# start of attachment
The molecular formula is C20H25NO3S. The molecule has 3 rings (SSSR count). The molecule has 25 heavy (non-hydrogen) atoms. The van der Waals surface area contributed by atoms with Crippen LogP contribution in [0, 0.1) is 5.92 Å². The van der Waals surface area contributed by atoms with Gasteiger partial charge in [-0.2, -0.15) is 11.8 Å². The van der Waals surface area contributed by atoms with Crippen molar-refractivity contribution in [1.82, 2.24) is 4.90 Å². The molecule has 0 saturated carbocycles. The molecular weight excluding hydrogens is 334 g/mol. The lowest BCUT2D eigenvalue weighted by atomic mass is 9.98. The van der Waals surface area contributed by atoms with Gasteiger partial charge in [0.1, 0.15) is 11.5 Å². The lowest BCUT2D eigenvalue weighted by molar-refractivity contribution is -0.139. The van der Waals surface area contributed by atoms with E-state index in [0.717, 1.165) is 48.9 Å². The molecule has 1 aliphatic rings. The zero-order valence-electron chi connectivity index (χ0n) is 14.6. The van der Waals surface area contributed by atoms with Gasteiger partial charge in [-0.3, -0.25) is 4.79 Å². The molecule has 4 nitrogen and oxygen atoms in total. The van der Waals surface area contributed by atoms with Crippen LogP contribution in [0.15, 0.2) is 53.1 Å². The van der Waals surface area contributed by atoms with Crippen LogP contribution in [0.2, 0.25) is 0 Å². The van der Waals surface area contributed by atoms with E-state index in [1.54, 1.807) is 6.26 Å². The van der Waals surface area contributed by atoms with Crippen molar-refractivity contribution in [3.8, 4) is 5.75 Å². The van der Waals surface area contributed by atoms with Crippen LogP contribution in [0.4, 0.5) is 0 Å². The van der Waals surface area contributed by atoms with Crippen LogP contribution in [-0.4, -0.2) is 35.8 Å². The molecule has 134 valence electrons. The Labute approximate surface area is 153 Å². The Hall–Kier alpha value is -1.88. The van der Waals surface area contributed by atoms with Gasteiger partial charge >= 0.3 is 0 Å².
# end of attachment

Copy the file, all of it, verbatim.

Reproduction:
The molecular formula is C20H25NO3S. The molecule has 3 rings (SSSR count). The molecule has 25 heavy (non-hydrogen) atoms. The van der Waals surface area contributed by atoms with Crippen LogP contribution in [0, 0.1) is 5.92 Å². The van der Waals surface area contributed by atoms with Gasteiger partial charge in [-0.2, -0.15) is 11.8 Å². The van der Waals surface area contributed by atoms with Crippen molar-refractivity contribution in [1.82, 2.24) is 4.90 Å². The molecule has 0 saturated carbocycles. The molecular weight excluding hydrogens is 334 g/mol. The lowest BCUT2D eigenvalue weighted by atomic mass is 9.98. The van der Waals surface area contributed by atoms with Gasteiger partial charge in [0.1, 0.15) is 11.5 Å². The lowest BCUT2D eigenvalue weighted by molar-refractivity contribution is -0.139. The van der Waals surface area contributed by atoms with E-state index in [0.717, 1.165) is 48.9 Å². The molecule has 1 aliphatic rings. The zero-order valence-electron chi connectivity index (χ0n) is 14.6. The van der Waals surface area contributed by atoms with Gasteiger partial charge in [-0.3, -0.25) is 4.79 Å². The molecule has 4 nitrogen and oxygen atoms in total. The van der Waals surface area contributed by atoms with Crippen LogP contribution in [0.15, 0.2) is 53.1 Å². The van der Waals surface area contributed by atoms with Crippen LogP contribution in [0.2, 0.25) is 0 Å². The van der Waals surface area contributed by atoms with E-state index in [1.54, 1.807) is 6.26 Å². The van der Waals surface area contributed by atoms with Crippen molar-refractivity contribution in [3.8, 4) is 5.75 Å². The van der Waals surface area contributed by atoms with Crippen LogP contribution in [0.4, 0.5) is 0 Å². The van der Waals surface area contributed by atoms with Crippen LogP contribution in [-0.4, -0.2) is 35.8 Å². The molecule has 134 valence electrons. The Labute approximate surface area is 153 Å². The Hall–Kier alpha value is -1.88. The van der Waals surface area contributed by atoms with Gasteiger partial charge >= 0.3 is 0 Å².